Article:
A tax attorney friend of mine recently characterized the Commission on the 21st Century Economy’s proposal to eliminate the corporate income and state sales taxes and reduce personal income taxes disproportionately for the wealthy while establishing a new business net receipts tax (BNRT) as “taxing child care to provide tax breaks for millionaires and taxing groceries so that oil companies don’t have to pay the corporate income tax.” One might wonder why this might be considered an “improvement” in California’s tax system. Last week we looked at underlying economic indicators and concluded that the Commission’s direction would likely result in a tax system that grows more slowly – and thus leads to wider budget gaps – than the state’s current tax system. It turns out that modeling done for the Commission clearly discloses that the changes under consideration would lower the growth of revenues. Commission documents estimate that revenues raised by California’s current tax system would rise by 40.2 percent between 2012 and 2016, while the options under consideration by the Commission would increase by 32.4 percent or 35.6 percent over the same period. In dollar terms, the difference translates into $4 billion to $7 billion. By way of comparison, the state currently spends about $5 billion per year to support the California State University and University of California systems combined.
Who would ultimately pay the new tax? Documents prepared for the Commission address that question as well. About three-quarters (71 percent) of the BNRT would be passed on to consumers in the form of higher prices, just under a fifth (19 percent) would be passed on to workers in the form of lower wages or fewer benefits, and the remainder would be divided between shareholders and business owners (9 percent) and individuals outside of California (1 percent). The same report estimates that the lowest income Californians would pay twice as much of their income toward the new tax as the highest income Californians. That makes the BNRT substantially more regressive than California’s current tax system – which results in the lowest-income Californians paying about a third more as a share of their income than the wealthiest Californians.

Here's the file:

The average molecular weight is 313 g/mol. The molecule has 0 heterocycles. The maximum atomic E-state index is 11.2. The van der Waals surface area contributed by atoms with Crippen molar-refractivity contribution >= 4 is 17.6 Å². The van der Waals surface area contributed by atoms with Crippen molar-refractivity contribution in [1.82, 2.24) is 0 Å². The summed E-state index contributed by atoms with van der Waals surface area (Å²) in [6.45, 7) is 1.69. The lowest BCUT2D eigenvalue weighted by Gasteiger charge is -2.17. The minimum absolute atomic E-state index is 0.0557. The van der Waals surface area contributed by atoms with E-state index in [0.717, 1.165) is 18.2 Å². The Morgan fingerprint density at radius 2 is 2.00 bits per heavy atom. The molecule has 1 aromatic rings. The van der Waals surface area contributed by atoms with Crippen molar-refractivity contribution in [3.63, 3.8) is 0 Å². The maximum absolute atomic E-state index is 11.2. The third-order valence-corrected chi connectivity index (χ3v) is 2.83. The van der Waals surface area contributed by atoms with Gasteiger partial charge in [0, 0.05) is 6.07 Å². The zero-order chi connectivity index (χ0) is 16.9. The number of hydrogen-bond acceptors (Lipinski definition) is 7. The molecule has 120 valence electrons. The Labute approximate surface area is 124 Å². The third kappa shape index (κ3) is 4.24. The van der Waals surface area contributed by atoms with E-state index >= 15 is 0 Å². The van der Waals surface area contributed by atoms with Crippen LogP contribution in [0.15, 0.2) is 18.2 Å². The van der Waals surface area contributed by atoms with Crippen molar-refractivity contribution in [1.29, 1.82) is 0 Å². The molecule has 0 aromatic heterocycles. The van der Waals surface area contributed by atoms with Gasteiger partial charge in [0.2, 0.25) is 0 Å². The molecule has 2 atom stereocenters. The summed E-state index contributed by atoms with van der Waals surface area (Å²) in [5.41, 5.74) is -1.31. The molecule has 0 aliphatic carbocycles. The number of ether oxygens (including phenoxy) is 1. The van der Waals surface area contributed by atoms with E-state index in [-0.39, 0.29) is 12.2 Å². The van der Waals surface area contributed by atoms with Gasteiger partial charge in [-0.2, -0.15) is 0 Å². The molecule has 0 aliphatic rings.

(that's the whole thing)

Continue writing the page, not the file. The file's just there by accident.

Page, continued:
As with any complex area of public policy, the devil is in the details and the Commission’s plan still lacks critical details. We do know that the Commission’s draft proposals would eliminate exemptions in the state’s current sales tax – such as those for childcare, groceries, and prescription drugs – while giving disproportionate benefits to the wealthy and corporate shareholders. It is hard to see how a tax system that widens already significant income gaps and leads to larger, not smaller, budget gaps helps prepare California for the challenges of the 21st century.
— Jean Ross